Learn to say no: Boy, it's easy in a society like ours to just say yes too much, to over-obligate yourself. Then it takes all that time to back out of it. Don't say yes too quickly. It's better to say, "I don't know if I can make it, but I'll give you a call." It's nicer to say that than to back out later. One of my colleagues has a good saying: "Don't let your mouth overload your back." Being too eager to please can be dangerous. You need to appreciate yourself, your time, your limits. Know when your commitment to someone else will end up taking time away from yourself and your family. Appreciate your special time alone. And appreciate your time with those you love and those who love you. This is especially important when it comes to charity work. A group of entrepreneurs I know have been very successful in their own business. They get a lot of press. And they've been swamped with requests to do pro bono work. They must get a couple offers a month to sit on one charity board or another. Here's how they handle it: They take all requests, weigh them for time commitments and evaluate them for opportunities. Then they take a collective vote on which two they'll accept during the next year. You can't immediately say yes to offers that sound prestigious. You can't immediately say yes to social functions, even if they sound like a lot of fun. You've got to say maybe and take time to evaluate what's truly important to you and what will just take time away from your ambitions and your family. Be eager to please yourself and your family. Don't be so eager to please everybody else. Appreciate your own limits. You don't have to fill up every second of the day; take time to appreciate what you've accomplished. Take time to enjoy the fruits of your labor.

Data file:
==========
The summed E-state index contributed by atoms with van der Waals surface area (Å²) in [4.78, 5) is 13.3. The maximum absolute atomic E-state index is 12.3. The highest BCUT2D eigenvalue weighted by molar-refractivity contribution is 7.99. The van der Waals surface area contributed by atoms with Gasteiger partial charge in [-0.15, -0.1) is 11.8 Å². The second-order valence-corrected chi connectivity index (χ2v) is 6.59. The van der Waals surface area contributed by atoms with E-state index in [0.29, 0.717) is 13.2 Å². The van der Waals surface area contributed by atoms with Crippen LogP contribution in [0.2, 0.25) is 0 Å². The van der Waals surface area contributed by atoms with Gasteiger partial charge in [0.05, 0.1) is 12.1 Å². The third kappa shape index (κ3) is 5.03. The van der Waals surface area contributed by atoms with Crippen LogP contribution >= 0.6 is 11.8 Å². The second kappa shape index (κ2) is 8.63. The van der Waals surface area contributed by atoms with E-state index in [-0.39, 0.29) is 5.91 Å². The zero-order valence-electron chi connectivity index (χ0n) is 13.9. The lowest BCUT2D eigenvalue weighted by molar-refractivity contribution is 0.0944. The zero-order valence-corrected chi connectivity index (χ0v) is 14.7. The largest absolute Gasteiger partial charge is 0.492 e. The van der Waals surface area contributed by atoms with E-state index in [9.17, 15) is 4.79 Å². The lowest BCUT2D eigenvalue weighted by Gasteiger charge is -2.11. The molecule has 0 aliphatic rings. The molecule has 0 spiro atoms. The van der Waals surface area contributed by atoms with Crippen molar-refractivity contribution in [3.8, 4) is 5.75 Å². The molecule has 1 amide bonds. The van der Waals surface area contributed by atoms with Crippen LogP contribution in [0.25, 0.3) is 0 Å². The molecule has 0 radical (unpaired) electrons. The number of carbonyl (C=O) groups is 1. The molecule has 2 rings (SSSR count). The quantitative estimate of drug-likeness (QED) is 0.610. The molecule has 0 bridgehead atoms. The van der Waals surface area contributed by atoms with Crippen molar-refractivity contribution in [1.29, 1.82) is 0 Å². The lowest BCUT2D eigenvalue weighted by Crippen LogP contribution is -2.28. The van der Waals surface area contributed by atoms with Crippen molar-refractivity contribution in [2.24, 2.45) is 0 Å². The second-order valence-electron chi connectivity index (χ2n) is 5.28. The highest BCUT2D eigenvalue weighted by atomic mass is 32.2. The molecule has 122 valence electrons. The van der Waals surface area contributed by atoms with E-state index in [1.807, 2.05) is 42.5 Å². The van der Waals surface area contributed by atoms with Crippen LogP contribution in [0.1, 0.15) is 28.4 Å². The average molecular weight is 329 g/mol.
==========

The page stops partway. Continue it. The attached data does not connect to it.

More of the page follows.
Appreciate the little details: Your success should be a pleasure. Appreciating what you've acquired and what you've done and who you've become is important. It's an important component in fueling your future achievements. Just knowing that you finished all you started out to do that day… that's encouraging! It's these little daily gains that continue to fuel your achievement. Let's say you're figuring out tomorrow's game plan tonight, and tomorrow looks pretty light. So all you write down for tomorrow is "cleanup day." Clean up all the little notes on your desk. Write all the thank-you notes you haven't gotten around to writing all week. Take care of a few phone calls that keep getting shuffled from one day to the next. It's just minor stuff. Nonetheless, it's the little stuff that keeps weighing you down until you get it done. So you spend your day in cleanup mode. You file the notes, write the thank-you cards, make the phone calls. It's not a major day. But at the end of the day, you feel you've accomplished so much. Why? Because you've taken care of so many little details. It's the little details that can make a major difference. You feel like you've really achieved something during a day that started out to be so minor. Little achievements are just as important as big achievements. Success is the constant process of working toward your goals, little achievement by little achievement. Little achievements produce big results. Anything is possible in those 24 hours we're given each day.
The writer is an American entrepreneur, writer and motivational speaker www.success.com